Hitler was convinced that he had found a way to protect Germany’s future. One particular area of weakness was the inadequacy of domestic agriculture. As recent research suggests, this was a sector that had suffered during the 1930s as the German war machine began to be assembled, consuming resources, time and money. In fact, new legislation actually served to reduce the amount of investment in agriculture in this period.30 Germany remained heavily dependent on imports because home production did not provide enough for self-sufficiency.31 Talking to a senior diplomat in Danzig in August 1939, Hitler brought up the topic of the impossible strain that had been placed on Germany during the First World War – one of his long-term recurring themes. Now, however, he claimed to have the answer. We need Ukraine, ‘so that no one is able to starve us again as they did in the last war’.32

Ukraine, or rather the fruits of its rich fertile soil, was delivered to him with the signing of the non-aggression pact in 1939. The months that followed Ribbentrop’s visit to the Russian capital saw Nazi and Soviet officials shuttling back and forth between Moscow and Berlin. The Germans were confident that the opening could be translated into an agreement, especially with regard to ‘all territorial problems from the Black to the Baltic Seas’, as Ribbentrop told Molotov in August 1939.33 More delicate discussions centred on trade terms and above all on volumes and prices for Soviet wheat, oil and other materials needed to sustain Germany’s invasion of Poland and its aftermath. Stalin was fuelling Hitler’s war.34

The alliance gave Hitler the confidence and the promise of resources that enabled him to attack Poland, safe in the knowledge that his position in the east would be secure following his agreement with Stalin (‘I can guarantee on my word of honour that the Soviet Union will not betray its partner,’ said the Russian leader when the agreement was signed).35 As one of the more astute senior officers realised, though, agreeing to dismantle Poland made Germany more vulnerable – not less – by dragging the Soviet frontier dramatically westwards; it would be better, noted Franz Halder, to remain on good terms with Russia and focus on the British positions in the Middle East and the Mediterranean.36

On 1 September 1939, barely a week after the historic agreement, German troops poured over the frontier, scything their way through Polish defences. Alongside the seizure of territory as the advance closed on Warsaw was the aim of decapitating the Polish elite. As Hitler saw it, ‘only a nation whose upper levels are destroyed can be pushed into the ranks of slavery’. As such, officers and leading figures were targeted – by those who knew what they were looking for: fifteen of the twenty-five commanders of the squads instructed to seek out and annihilate ‘the upper levels of society’ had doctorates, mostly in law or philosophy.37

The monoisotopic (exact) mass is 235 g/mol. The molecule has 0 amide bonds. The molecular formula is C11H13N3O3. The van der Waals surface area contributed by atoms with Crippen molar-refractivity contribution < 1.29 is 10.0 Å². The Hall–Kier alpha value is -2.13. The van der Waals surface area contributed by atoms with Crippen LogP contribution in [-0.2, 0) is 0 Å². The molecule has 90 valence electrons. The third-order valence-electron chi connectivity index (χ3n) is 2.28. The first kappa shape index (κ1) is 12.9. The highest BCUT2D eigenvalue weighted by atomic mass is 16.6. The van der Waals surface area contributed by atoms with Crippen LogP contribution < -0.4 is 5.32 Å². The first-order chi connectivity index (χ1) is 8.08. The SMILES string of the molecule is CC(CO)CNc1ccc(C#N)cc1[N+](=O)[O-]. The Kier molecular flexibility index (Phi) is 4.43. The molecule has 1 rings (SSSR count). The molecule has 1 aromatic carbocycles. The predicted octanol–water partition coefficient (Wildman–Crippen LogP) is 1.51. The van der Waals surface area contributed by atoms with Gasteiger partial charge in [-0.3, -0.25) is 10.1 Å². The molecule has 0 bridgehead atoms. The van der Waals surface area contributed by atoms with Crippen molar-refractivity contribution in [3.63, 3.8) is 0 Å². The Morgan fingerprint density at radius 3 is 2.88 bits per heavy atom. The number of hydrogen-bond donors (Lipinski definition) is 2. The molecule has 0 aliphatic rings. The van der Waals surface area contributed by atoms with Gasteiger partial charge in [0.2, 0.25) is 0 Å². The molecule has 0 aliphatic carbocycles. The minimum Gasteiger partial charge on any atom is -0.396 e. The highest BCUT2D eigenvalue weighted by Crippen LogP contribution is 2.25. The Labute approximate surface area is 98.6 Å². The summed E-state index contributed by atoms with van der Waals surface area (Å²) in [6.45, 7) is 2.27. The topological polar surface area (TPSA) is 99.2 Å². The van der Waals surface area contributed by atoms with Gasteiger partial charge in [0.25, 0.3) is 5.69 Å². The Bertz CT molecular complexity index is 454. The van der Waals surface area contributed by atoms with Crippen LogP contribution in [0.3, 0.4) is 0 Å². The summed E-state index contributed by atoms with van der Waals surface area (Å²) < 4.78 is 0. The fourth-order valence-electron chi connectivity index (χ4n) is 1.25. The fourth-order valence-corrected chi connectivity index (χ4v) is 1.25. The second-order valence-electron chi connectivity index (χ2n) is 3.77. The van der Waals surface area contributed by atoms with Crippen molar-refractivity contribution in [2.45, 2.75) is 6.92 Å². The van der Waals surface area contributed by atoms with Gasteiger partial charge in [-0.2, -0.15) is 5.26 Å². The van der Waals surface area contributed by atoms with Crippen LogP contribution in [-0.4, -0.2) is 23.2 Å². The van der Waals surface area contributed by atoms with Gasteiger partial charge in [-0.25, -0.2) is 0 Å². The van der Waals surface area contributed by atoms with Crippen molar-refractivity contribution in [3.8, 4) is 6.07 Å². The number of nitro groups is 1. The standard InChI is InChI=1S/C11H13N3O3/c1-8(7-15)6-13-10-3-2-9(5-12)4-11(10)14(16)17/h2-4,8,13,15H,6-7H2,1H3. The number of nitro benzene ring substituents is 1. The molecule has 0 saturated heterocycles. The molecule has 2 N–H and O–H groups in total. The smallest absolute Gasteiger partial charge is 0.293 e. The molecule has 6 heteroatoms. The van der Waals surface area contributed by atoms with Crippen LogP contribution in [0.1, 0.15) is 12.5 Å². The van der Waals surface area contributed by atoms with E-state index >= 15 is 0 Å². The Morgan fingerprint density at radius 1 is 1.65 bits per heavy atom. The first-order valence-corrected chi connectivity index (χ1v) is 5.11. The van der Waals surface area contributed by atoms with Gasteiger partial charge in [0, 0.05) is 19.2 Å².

The realignment of Germany and the Soviet Union and the attack on Poland caught Britain and France cold. Although war was declared, neither country provided much meaningful military or logistical support to the Poles. The Royal Air Force did undertake some limited bombing operations, but by far the most common payloads carried by aircraft that flew over German territory were not incendiary devices but leaflets whose aims were rather hopeful, if not downright naive. ‘There is good reason to believe that the German authorities feared the effect of our propaganda,’ read the minutes of the very first item on the Cabinet meeting agenda in early September 1939. The fact that ‘our aircraft were able to fly with impunity all over the North-West of Germany’ was bound to have ‘a depressing effect on the morale of the German people’. Dropping more leaflets in the future might be very effective, it was agreed.38

In the meantime, panicked appraisals flooded back to London from India and Central Asia – for the agreement signed by Molotov and Ribbentrop did not just provide a channel of essential supplies for Germany and pave the way for war in Europe. The minister in Kabul, Sir Kerr Fraser-Tytler, warned that there was much speculation locally about whether Britain would provide military support in the event of a Soviet invasion of Afghanistan.39 These concerns were shared by the India Office, where the Secretary of State released an alarmist document for the War Cabinet in London that painted a near hopeless picture of Indian defences, especially its anti-aircraft resources, which apparently amounted to nothing more than a single battery consisting of eight three-inch guns.40

Although London was sceptical about the danger in Central Asia in the immediate short term, it was recognised that Germany’s alliance with the Soviet Union did pose a threat to British interests in the east. By the spring of 1940, careful consideration was being given to what seemed to be an inevitable showdown. As a report to the War Cabinet by the Chiefs of Staff entitled ‘The Military Implications of Hostilities with Russia in 1940’ explained, it was ‘unlikely that the Soviet Government would lose any time in taking action against India and Afghanistan’, a development that would create ‘the maximum diversion of Allied strength’.41 As another report set out with chilling lucidity, there were a great many ways in which German co-operation with Moscow could be deeply detrimental to the Allies: Britain’s oil interests in Iran and Iraq were potentially vulnerable and might be lost, and worse, could pass to the enemy.42